1
  1. a. He is the specialist in chemistry at the podium.
    b. He is the specialist at the podium in chemistry.
  2. a. He is a contender with a shoulder injury for the Best Chef title.
    b. He is a contender for the best chef title with a shoulder injury.
  3. a. Which part of a title is he a contender for?
    b. Which part of his body is he a contender with?

Although 2. and 3. are both awkward sentences, what are the correct sentences grammatically or syntactically?

I am attending a syntax class. My professor gave me this question. I am considering this question for two days. Please, let me know.

2

You want to put the prepositional phrase that modifies the noun immediately after the noun.

I think you didn't copy these sentences perfectly, because they all seem to have grammar issues. (In the future, if you want a faster response, please take care to make sure the sentences are copied correctly.) I've fixed these issues in the examples below:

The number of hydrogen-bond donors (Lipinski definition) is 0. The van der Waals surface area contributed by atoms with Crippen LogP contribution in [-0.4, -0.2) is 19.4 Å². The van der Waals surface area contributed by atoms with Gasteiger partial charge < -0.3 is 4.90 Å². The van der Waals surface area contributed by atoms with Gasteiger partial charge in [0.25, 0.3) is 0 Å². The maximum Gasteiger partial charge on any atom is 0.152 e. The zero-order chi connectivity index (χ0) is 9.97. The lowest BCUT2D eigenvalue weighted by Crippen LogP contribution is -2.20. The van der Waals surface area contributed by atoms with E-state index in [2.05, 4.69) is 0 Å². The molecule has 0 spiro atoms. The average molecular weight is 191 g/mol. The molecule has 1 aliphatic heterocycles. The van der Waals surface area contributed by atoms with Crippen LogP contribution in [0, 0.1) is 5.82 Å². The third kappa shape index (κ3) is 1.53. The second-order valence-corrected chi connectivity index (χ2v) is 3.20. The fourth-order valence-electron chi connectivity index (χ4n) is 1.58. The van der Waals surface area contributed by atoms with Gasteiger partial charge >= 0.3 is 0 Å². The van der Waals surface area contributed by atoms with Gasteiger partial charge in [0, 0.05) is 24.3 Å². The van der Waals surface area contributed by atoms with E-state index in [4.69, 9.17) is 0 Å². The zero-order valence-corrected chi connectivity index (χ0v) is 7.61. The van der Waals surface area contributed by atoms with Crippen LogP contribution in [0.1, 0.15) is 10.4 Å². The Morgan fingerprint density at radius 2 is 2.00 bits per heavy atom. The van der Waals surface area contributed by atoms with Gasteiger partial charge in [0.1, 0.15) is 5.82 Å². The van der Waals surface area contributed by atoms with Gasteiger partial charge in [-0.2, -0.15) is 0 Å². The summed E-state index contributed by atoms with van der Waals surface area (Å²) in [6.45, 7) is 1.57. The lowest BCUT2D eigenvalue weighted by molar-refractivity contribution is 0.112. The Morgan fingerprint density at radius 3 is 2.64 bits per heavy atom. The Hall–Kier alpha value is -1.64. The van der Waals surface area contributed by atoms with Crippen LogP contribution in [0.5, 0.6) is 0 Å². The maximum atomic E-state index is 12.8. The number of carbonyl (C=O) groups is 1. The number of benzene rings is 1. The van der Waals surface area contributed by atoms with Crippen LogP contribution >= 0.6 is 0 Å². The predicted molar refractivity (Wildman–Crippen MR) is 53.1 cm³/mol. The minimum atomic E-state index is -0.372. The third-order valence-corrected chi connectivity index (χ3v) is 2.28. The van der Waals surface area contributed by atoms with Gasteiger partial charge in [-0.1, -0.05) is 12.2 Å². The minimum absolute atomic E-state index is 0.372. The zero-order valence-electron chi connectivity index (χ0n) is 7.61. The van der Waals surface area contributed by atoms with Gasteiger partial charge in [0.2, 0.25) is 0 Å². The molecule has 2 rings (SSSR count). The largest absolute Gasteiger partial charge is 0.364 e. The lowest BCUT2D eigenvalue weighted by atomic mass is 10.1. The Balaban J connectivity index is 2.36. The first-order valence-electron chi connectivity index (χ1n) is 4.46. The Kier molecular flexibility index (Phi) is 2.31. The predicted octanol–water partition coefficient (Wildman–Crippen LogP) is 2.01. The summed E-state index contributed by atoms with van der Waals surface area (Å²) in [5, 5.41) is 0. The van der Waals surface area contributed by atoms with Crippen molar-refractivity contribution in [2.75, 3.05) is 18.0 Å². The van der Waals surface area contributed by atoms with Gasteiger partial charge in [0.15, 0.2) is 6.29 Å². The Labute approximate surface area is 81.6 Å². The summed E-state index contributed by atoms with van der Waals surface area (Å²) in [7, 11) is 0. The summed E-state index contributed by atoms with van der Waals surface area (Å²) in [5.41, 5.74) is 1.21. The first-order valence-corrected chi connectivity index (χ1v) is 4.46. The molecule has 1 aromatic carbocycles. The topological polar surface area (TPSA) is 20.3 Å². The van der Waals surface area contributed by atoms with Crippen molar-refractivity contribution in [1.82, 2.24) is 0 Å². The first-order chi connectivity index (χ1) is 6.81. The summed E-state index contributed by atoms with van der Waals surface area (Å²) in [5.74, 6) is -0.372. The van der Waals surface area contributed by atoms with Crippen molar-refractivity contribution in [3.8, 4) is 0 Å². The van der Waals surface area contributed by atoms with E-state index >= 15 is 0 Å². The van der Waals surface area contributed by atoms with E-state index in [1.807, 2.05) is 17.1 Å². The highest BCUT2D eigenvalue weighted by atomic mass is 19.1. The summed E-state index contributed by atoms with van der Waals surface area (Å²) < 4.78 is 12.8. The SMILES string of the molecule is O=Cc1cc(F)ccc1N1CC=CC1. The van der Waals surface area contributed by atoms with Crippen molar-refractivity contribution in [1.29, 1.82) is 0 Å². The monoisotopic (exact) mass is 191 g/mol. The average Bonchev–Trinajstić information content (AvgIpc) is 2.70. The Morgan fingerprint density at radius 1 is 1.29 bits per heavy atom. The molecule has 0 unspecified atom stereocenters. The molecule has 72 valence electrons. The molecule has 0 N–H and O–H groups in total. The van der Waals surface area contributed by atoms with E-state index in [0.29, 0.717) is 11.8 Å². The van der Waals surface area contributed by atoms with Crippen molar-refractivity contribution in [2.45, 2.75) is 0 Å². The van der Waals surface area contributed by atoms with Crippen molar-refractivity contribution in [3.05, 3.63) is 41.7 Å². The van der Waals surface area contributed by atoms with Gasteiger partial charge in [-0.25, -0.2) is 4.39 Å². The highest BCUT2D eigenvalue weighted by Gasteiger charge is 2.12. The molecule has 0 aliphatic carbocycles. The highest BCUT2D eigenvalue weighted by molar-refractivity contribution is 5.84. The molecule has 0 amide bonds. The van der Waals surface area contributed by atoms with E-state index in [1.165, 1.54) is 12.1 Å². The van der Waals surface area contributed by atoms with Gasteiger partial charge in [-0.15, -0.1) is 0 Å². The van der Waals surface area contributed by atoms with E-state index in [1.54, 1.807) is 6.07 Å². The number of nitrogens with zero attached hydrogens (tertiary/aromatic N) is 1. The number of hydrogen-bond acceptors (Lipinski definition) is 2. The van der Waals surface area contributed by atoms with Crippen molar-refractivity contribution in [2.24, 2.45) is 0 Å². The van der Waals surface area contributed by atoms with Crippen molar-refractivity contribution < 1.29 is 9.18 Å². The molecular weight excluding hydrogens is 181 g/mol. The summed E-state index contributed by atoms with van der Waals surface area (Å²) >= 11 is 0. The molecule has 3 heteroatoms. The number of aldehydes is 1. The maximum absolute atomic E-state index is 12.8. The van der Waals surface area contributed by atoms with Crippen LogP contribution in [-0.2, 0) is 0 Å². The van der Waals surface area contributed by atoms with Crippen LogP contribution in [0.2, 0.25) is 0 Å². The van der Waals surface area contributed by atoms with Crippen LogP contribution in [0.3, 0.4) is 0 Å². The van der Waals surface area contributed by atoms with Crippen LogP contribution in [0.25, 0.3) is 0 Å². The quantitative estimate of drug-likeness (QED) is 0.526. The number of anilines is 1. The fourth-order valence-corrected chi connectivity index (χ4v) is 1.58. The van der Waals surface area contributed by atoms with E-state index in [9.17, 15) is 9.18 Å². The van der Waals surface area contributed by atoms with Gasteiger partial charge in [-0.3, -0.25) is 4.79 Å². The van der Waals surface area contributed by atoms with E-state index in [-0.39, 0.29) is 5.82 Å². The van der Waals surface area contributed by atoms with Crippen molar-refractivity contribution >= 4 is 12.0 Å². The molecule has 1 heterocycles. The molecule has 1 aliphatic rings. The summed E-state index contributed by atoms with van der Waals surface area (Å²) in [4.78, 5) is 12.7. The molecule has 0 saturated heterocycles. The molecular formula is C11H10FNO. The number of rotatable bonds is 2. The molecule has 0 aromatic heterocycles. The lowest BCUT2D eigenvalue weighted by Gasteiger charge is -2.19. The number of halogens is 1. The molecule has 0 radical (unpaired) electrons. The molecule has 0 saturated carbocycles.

That's the specialist in chemistry at the podium. [CORRECT]

That's the specialist at the podium in chemistry. [INCORRECT]

In chemistry describes specialist.

He is a contender with a shoulder injury for the Best Chef title. [INCORRECT]

He is a contender for the Best Chef title with a shoulder injury. [CORRECT]

For the Best Chef title describes contender.

Question 3a and 3b hardly make any sense. They just seem to be follow-up questions to question 2. I've tried to fix them up:

Which title is he a contender for? [CORRECT]

Which part of his body is he contending with? [INCORRECT]

Technically, you can contend with a shoulder injury. But it's obvious here that the contender is contending for a title.

Note, you shouldn't end a sentence with prepositions. These sentences have numerous errors and make it very hard to comprehend.

  • Thank you. I really appreciate it!! Yes, actually I changed sentences. I'm sorry for confusing you. I can't thank you enough. – Cheov Finn Oct 21 '17 at 11:33

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